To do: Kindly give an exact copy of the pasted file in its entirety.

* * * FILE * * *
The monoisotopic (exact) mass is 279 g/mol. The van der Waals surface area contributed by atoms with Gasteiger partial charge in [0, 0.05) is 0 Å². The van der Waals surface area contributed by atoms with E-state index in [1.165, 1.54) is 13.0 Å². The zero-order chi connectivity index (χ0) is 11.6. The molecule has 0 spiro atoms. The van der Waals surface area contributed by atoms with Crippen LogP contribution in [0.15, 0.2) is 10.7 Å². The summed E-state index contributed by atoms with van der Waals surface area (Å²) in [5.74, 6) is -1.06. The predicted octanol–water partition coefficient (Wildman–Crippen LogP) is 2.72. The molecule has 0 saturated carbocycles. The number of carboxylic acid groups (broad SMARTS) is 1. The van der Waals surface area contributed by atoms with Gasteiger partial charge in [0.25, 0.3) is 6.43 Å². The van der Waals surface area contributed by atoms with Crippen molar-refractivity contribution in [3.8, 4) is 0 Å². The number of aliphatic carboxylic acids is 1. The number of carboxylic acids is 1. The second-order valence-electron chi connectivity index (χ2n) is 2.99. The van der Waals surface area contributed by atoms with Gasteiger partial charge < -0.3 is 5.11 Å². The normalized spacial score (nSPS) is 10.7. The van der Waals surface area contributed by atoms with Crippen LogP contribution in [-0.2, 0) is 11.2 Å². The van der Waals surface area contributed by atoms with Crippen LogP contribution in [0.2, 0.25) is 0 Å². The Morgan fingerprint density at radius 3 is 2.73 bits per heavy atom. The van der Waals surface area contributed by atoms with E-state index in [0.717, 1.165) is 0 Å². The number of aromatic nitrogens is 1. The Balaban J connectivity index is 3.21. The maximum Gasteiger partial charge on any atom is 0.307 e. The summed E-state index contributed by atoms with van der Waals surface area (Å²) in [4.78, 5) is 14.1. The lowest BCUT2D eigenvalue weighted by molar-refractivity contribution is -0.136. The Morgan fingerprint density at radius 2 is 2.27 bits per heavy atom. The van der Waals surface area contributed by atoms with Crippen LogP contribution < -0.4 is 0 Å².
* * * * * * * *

The monoisotopic (exact) mass is 279 g/mol. The van der Waals surface area contributed by atoms with Gasteiger partial charge in [0, 0.05) is 0 Å². The van der Waals surface area contributed by atoms with E-state index in [1.165, 1.54) is 13.0 Å². The zero-order chi connectivity index (χ0) is 11.6. The molecule has 0 spiro atoms. The van der Waals surface area contributed by atoms with Crippen LogP contribution in [0.15, 0.2) is 10.7 Å². The summed E-state index contributed by atoms with van der Waals surface area (Å²) in [5.74, 6) is -1.06. The predicted octanol–water partition coefficient (Wildman–Crippen LogP) is 2.72. The molecule has 0 saturated carbocycles. The number of carboxylic acid groups (broad SMARTS) is 1. The van der Waals surface area contributed by atoms with Gasteiger partial charge in [0.25, 0.3) is 6.43 Å². The van der Waals surface area contributed by atoms with Crippen molar-refractivity contribution in [3.8, 4) is 0 Å². The number of aliphatic carboxylic acids is 1. The number of carboxylic acids is 1. The second-order valence-electron chi connectivity index (χ2n) is 2.99. The van der Waals surface area contributed by atoms with Gasteiger partial charge < -0.3 is 5.11 Å². The normalized spacial score (nSPS) is 10.7. The van der Waals surface area contributed by atoms with Crippen LogP contribution in [-0.2, 0) is 11.2 Å². The van der Waals surface area contributed by atoms with Crippen LogP contribution in [0.2, 0.25) is 0 Å². The Morgan fingerprint density at radius 3 is 2.73 bits per heavy atom. The van der Waals surface area contributed by atoms with E-state index in [0.717, 1.165) is 0 Å². The number of aromatic nitrogens is 1. The Balaban J connectivity index is 3.21. The maximum Gasteiger partial charge on any atom is 0.307 e. The summed E-state index contributed by atoms with van der Waals surface area (Å²) in [4.78, 5) is 14.1. The lowest BCUT2D eigenvalue weighted by molar-refractivity contribution is -0.136. The Morgan fingerprint density at radius 2 is 2.27 bits per heavy atom. The van der Waals surface area contributed by atoms with Crippen LogP contribution < -0.4 is 0 Å².